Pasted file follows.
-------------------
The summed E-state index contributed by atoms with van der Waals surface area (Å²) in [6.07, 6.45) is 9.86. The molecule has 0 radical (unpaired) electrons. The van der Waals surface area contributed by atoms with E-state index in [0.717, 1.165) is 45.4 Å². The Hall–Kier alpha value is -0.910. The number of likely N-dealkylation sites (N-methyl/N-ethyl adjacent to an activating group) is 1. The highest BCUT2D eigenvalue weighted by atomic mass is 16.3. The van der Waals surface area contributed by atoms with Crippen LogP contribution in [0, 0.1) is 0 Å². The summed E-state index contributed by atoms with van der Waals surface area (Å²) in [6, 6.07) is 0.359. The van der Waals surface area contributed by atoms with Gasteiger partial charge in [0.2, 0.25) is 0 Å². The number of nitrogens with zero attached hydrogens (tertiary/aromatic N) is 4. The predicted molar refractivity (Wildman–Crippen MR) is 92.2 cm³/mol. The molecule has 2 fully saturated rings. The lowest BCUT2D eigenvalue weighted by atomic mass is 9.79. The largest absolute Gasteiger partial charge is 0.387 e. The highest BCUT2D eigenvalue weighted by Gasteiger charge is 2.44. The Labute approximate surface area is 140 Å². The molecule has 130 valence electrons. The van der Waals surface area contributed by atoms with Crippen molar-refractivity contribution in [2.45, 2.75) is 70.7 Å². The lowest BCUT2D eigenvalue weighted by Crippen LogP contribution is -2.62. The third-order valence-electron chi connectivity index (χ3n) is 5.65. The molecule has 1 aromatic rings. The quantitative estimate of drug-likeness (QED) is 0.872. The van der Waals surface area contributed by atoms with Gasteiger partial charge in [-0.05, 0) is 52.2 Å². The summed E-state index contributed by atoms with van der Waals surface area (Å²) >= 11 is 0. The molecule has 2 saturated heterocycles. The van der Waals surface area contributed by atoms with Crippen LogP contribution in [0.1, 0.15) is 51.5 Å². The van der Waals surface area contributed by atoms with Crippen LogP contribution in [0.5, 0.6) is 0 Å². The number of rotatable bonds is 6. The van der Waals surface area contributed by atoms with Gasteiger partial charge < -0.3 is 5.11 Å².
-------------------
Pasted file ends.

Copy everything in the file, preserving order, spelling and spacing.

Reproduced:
The summed E-state index contributed by atoms with van der Waals surface area (Å²) in [6.07, 6.45) is 9.86. The molecule has 0 radical (unpaired) electrons. The van der Waals surface area contributed by atoms with E-state index in [0.717, 1.165) is 45.4 Å². The Hall–Kier alpha value is -0.910. The number of likely N-dealkylation sites (N-methyl/N-ethyl adjacent to an activating group) is 1. The highest BCUT2D eigenvalue weighted by atomic mass is 16.3. The van der Waals surface area contributed by atoms with Crippen LogP contribution in [0, 0.1) is 0 Å². The summed E-state index contributed by atoms with van der Waals surface area (Å²) in [6, 6.07) is 0.359. The van der Waals surface area contributed by atoms with Gasteiger partial charge in [0.2, 0.25) is 0 Å². The number of nitrogens with zero attached hydrogens (tertiary/aromatic N) is 4. The predicted molar refractivity (Wildman–Crippen MR) is 92.2 cm³/mol. The molecule has 2 fully saturated rings. The lowest BCUT2D eigenvalue weighted by atomic mass is 9.79. The largest absolute Gasteiger partial charge is 0.387 e. The highest BCUT2D eigenvalue weighted by Gasteiger charge is 2.44. The Labute approximate surface area is 140 Å². The molecule has 130 valence electrons. The van der Waals surface area contributed by atoms with Crippen molar-refractivity contribution in [2.45, 2.75) is 70.7 Å². The lowest BCUT2D eigenvalue weighted by Crippen LogP contribution is -2.62. The third-order valence-electron chi connectivity index (χ3n) is 5.65. The molecule has 1 aromatic rings. The quantitative estimate of drug-likeness (QED) is 0.872. The van der Waals surface area contributed by atoms with Gasteiger partial charge in [-0.05, 0) is 52.2 Å². The summed E-state index contributed by atoms with van der Waals surface area (Å²) >= 11 is 0. The molecule has 2 saturated heterocycles. The van der Waals surface area contributed by atoms with Crippen LogP contribution in [0.1, 0.15) is 51.5 Å². The van der Waals surface area contributed by atoms with Crippen LogP contribution in [0.5, 0.6) is 0 Å². The number of rotatable bonds is 6. The van der Waals surface area contributed by atoms with Gasteiger partial charge < -0.3 is 5.11 Å².